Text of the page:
APR-20:SETTLED IN COURT
- Posted by CERC India
- Posted in APRIL
NCDRC pulls up State Commission for dismissing medical negligence case
Amrit Raj, a minor was treated at Dhawan Surgicare and Multi Specialty Hospital, Ludhiana, for fracture in the left arm. Soon after, gangrene developed and the minorâ€™s arm was amputated below the elbow. The minorâ€™s parent filed an appeal with the State Commission alleging medical negligence by Dhawan Surgicare and the doctors.
The Commission asked for a report from the expert body of doctors from PGI Chandigarh to ascertain if there was any medical negligence. The three-member committee did not find any â€˜grossâ€™ negligence, based on which the State Commission did not admit the complaint and dismissed it at the state of hearing only.
An appeal was brought before the National Commission. Â It reprimanded the State Commission saying that a complaint, containing clear allegations of medical negligence/deficiency in service, should be admitted and adjudicated on merit as per due procedure. It should not have blindly relied on the expert report and should have examined the matter to arrive at reasoned findings.
It also noted that the word â€œgrossâ€ in the phrase â€œany gross negligenceâ€ in the expert report was significant. If no medical negligence was there, â€œgrossâ€ should ordinarily not have been included in its opinion.
The National Commission set aside the order of the State Commission and directed it to admit the complaint, issue notice to the opposite parties and proceed with the adjudication of the case on merit as expeditiously as possible, preferably within six months.
Point of law
No Consumer Protection Forum can express its lack of expertise and blindly rely on an expert report without understanding the matter in its entirety and dismiss a complaint.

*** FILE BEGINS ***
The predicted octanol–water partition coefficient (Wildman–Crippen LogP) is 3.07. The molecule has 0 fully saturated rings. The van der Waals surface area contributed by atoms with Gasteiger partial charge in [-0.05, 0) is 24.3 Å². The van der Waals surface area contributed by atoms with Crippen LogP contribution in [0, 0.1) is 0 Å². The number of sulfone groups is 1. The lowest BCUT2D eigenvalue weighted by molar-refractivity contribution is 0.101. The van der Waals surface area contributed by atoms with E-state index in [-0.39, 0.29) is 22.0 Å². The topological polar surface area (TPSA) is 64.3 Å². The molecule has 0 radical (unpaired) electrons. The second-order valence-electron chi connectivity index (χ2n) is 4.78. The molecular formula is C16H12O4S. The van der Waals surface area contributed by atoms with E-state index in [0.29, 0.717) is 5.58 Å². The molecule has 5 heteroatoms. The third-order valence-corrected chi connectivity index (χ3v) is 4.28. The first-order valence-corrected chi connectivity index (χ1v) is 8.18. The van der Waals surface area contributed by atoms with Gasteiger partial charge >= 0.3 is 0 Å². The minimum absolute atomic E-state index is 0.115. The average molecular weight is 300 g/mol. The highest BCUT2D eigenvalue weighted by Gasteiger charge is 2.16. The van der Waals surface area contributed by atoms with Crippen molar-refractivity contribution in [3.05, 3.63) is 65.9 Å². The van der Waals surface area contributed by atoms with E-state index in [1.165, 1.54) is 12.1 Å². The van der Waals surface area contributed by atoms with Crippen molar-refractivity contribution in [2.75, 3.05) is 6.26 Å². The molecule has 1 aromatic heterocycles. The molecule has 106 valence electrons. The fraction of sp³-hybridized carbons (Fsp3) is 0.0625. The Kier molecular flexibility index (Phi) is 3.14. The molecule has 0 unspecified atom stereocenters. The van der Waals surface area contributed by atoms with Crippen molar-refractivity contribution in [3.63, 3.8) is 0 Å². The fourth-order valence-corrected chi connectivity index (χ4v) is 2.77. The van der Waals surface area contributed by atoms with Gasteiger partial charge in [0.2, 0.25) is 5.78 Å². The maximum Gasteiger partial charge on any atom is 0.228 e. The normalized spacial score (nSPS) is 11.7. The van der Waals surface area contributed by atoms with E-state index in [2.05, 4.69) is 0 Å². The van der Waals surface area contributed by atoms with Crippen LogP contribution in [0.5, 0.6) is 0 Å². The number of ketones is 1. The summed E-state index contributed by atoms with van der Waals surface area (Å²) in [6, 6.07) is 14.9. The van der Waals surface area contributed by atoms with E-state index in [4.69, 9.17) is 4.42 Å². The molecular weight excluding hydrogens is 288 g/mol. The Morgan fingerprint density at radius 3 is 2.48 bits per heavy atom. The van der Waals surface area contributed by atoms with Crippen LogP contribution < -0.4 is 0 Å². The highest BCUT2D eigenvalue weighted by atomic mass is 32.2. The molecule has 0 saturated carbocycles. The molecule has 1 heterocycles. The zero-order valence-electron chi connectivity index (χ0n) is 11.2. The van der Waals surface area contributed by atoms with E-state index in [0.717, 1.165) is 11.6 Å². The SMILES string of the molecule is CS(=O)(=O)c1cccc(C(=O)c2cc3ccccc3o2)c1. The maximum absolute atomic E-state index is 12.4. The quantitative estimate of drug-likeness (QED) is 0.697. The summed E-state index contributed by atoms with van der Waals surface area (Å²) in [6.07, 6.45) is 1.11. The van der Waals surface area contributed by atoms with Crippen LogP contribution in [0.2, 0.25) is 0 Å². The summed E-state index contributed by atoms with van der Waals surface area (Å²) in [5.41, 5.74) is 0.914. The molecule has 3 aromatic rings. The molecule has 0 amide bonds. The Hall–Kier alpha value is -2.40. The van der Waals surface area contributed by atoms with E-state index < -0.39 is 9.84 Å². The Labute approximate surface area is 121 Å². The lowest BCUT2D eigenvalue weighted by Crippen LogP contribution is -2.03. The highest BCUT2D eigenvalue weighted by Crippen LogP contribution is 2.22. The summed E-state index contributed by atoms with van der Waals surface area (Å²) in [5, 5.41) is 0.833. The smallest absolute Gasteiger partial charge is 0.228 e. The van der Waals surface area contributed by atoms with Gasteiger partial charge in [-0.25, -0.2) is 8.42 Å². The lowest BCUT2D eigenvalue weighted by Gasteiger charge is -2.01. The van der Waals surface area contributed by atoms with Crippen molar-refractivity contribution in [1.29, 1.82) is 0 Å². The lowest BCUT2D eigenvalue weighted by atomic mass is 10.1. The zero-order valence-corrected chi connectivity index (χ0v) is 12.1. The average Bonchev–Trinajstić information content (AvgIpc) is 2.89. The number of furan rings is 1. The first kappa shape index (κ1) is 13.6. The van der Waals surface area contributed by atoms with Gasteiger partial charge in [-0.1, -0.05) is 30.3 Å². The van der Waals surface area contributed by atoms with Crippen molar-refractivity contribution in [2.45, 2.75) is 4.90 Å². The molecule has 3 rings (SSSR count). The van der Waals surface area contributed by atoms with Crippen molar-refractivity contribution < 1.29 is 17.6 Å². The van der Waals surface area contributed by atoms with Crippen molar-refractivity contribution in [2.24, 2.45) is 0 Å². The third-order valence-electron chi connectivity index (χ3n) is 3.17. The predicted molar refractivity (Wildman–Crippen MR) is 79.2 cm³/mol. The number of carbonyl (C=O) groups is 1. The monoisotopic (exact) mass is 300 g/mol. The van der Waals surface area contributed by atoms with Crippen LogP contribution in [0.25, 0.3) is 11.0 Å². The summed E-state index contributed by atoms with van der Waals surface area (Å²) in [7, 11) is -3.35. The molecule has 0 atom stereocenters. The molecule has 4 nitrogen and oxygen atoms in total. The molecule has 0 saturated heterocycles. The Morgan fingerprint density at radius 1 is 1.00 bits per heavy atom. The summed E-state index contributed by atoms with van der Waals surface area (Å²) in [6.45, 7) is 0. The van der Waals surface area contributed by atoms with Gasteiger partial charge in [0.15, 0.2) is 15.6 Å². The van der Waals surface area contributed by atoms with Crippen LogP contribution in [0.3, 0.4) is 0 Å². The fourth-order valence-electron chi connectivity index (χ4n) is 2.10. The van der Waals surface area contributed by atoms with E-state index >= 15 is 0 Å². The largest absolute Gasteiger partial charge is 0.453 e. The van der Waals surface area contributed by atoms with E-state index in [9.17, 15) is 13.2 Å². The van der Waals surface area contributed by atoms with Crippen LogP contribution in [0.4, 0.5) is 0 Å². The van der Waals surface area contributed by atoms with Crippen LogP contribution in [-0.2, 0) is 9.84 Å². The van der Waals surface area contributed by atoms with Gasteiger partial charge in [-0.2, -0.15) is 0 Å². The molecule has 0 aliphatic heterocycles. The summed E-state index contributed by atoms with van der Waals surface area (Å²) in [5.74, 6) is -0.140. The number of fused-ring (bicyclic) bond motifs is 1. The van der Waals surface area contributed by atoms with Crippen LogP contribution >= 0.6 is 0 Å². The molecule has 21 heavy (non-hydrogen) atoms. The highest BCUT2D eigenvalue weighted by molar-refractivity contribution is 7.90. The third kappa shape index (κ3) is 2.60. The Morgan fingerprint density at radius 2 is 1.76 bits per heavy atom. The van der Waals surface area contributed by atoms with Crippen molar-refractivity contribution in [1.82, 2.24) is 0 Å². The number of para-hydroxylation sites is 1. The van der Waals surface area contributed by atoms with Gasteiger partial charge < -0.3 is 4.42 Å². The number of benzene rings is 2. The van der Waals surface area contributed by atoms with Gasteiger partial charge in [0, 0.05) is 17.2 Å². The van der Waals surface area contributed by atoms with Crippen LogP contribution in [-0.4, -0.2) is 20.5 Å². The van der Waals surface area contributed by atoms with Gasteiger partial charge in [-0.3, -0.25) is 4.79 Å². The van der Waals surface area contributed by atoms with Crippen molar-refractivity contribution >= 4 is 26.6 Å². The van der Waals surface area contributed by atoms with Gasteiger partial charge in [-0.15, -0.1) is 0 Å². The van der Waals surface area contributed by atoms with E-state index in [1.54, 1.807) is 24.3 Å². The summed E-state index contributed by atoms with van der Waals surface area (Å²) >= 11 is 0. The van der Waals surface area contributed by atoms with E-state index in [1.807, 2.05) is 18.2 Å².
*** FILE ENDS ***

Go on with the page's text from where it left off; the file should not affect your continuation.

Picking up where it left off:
[Source: The order of the National Consumer Disputes Redressal Commission, New Delhi dated 17 October 2019 on First Appeal no. 1382 of 2017]
Forum directs National Insurance to pay full claim amount
Gautam Shah held a mediclaim policy from National Insurance Company since last 30 years for Rs. Â 1.5 lakhs each for himself and his wife.Â In January 2016, his wife Tarika took treatment for dilation and curettage with hysteroscopy at an expense of Rs. 26,944. The TPA deducted Rs. 16,328 and paid Rs. 10,616 against the claim. It said that a maximum of Rs. 8,000 was payable for day-care procedure. It cited terms and conditions of the policy for deductions saying that claim included expenses for diagnostics and investigation, which were not payable. Moreover, it was an outpatient procedure not requiring hospitalisation and hence deduction was made.
Gautam approached CERS, which filed a complaint before the Forum for deficiency in service. It appealed for payment of deducted amount of Rs. 16,328 and compensation for harassment and legal costs. It was argued that if mediclaim for day-care procedure was not payable, then Rs. 10,616 would not have been paid. Hence the full claim amount should be paid. Moreover, the insurance company could not give evidence for reasons cited for deduction.
The Forum directed the insurance company to pay the deducted amount of Rs. 16,328 with 8% interest and Rs. 2,000 as compensation for mental harassment and towards legal costs.
Point of law
An insurance company cannot make arbitrary deductions from a claim citing reasons which are not clearly specified in the terms and conditions of the mediclaim policy.
[Source: The order of the Consumer Disputes Redressal Forum, Ahmedabad city (main) dated 11 September 2019 on Complaint No. 248/2017]